Brazil's stock and currency markets reacted favorably to Tuesday's decision by the International Monetary Fund to offer $8 billion in new loans to Argentina.
Trading soared Wednesday at Brazil's principal stock market, the Bovespa, in Sao Paulo in reaction to the IMF decision. At one point during the day, the Bovespa was up by 2 percent, but by the close Wednesday it finished at just under .5 percent as traders sold off stocks to take advantage of the hike.
On the currency markets, the Brazilian real, which has steadily been losing value against the U.S. dollar, gained ground slightly Wednesday. The value of the Brazilian currency increased by 1 percent by the close of trading.
Argentina's economic crisis has had a spillover effect on Brazil, weakening its currency on international financial markets. But there was notable relief Wednesday at the news that the IMF will be providing $8 billion in new loans to Argentina. The announcement late Tuesday followed almost two weeks of protracted negotiations in Washington between the IMF and an Argentine economic mission.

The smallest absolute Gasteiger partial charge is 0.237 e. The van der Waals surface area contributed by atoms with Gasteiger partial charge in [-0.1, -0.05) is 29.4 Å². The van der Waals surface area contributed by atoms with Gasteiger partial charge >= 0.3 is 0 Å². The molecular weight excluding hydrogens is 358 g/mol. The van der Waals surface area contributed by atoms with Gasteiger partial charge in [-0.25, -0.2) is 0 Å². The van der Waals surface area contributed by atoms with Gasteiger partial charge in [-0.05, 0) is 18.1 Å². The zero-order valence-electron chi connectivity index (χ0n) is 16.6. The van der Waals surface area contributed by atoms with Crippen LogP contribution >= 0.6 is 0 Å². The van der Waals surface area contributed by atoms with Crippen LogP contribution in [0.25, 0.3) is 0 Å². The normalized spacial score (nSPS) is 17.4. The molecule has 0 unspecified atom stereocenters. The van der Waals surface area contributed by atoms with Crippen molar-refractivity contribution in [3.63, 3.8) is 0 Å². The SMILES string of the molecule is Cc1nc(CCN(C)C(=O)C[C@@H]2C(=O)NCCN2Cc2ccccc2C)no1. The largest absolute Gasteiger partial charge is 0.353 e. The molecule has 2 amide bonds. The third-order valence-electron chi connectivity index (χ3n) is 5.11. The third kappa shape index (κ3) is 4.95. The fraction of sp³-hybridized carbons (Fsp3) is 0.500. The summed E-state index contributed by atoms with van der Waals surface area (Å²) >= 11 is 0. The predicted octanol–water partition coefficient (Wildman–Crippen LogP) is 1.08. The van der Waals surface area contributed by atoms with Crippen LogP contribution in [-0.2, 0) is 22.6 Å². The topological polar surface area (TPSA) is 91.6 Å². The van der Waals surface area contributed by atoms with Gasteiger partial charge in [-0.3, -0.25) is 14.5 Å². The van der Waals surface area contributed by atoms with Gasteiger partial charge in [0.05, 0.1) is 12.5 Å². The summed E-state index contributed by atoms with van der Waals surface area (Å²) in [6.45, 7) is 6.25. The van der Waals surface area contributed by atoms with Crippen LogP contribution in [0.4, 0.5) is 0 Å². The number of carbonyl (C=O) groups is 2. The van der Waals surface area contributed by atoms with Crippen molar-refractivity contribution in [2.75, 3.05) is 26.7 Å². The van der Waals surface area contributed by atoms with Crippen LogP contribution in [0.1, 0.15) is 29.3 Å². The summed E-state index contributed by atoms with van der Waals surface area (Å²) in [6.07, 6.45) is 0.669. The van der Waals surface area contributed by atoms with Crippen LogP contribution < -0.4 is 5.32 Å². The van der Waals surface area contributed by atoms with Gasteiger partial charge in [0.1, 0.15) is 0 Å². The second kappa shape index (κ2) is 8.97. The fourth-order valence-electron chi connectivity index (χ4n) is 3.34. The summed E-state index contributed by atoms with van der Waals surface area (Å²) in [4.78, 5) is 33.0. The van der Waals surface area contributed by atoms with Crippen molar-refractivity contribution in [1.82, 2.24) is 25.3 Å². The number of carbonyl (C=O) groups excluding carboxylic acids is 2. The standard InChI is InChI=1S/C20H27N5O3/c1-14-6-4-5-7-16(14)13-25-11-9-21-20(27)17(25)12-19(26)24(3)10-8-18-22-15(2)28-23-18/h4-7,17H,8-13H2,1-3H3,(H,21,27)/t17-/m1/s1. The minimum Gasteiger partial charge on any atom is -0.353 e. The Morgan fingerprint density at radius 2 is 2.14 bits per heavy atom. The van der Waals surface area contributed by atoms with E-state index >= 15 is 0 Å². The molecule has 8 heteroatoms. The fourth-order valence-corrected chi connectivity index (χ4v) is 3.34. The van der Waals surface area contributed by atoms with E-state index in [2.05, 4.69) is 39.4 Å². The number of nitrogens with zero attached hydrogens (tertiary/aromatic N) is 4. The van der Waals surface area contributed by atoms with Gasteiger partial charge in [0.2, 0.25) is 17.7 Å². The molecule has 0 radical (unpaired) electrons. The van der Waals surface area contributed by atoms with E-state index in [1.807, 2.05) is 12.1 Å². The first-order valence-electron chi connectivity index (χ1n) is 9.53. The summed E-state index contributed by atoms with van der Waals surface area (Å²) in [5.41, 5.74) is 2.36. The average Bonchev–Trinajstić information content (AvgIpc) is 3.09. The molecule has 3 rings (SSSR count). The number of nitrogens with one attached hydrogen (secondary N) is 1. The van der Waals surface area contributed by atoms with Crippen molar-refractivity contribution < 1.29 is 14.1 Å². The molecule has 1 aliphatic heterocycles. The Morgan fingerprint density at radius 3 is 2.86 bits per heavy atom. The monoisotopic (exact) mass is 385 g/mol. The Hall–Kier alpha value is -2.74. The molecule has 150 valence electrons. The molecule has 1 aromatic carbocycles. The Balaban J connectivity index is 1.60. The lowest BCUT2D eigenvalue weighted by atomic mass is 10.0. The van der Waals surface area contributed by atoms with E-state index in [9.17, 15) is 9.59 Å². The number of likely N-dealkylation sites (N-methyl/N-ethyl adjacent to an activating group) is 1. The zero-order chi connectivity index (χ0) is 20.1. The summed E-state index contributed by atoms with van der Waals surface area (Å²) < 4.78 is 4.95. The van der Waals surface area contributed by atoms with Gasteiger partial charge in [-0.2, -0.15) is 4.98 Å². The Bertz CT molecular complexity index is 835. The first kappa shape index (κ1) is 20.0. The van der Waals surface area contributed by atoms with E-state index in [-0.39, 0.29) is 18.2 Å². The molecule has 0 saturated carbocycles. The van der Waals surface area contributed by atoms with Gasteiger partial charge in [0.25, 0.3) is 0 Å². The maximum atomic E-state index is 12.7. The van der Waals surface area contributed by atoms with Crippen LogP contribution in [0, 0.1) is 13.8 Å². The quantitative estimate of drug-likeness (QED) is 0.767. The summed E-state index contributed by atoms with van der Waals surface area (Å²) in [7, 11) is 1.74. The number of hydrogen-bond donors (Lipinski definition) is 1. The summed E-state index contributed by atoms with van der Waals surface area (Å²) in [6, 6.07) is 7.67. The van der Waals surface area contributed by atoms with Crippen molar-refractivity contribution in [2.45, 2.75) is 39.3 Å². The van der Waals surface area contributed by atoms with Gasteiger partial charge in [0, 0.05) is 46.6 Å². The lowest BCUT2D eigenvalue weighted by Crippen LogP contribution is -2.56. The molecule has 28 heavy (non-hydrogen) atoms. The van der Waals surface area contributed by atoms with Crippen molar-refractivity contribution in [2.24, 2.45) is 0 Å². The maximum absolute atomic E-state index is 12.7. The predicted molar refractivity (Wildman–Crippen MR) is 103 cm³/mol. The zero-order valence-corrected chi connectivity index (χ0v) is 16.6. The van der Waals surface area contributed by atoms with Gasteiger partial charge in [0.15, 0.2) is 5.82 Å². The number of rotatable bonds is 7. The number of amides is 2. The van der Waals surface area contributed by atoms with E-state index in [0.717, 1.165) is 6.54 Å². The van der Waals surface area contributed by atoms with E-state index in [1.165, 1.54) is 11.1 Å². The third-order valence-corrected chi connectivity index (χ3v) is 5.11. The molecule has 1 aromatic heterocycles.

The new loans are expected to help stabilize Argentina which has been struggling to recover from a three-year recession and make payments on its $128 billion public debt. In Buenos Aires, the stock market reacted positively, closing up by 8 percent Wednesday.
In Brazil, analysts cautioned that the positive news from Argentina will not end continuing concerns about the future of the Brazilian economy. The world economic slowdown has affected Brazilian exports and a domestic energy crisis has hurt economic production. The Brazilian economy, which earlier this year was expected to grow by 4 percent, may end up expanding by just 2.8 percent.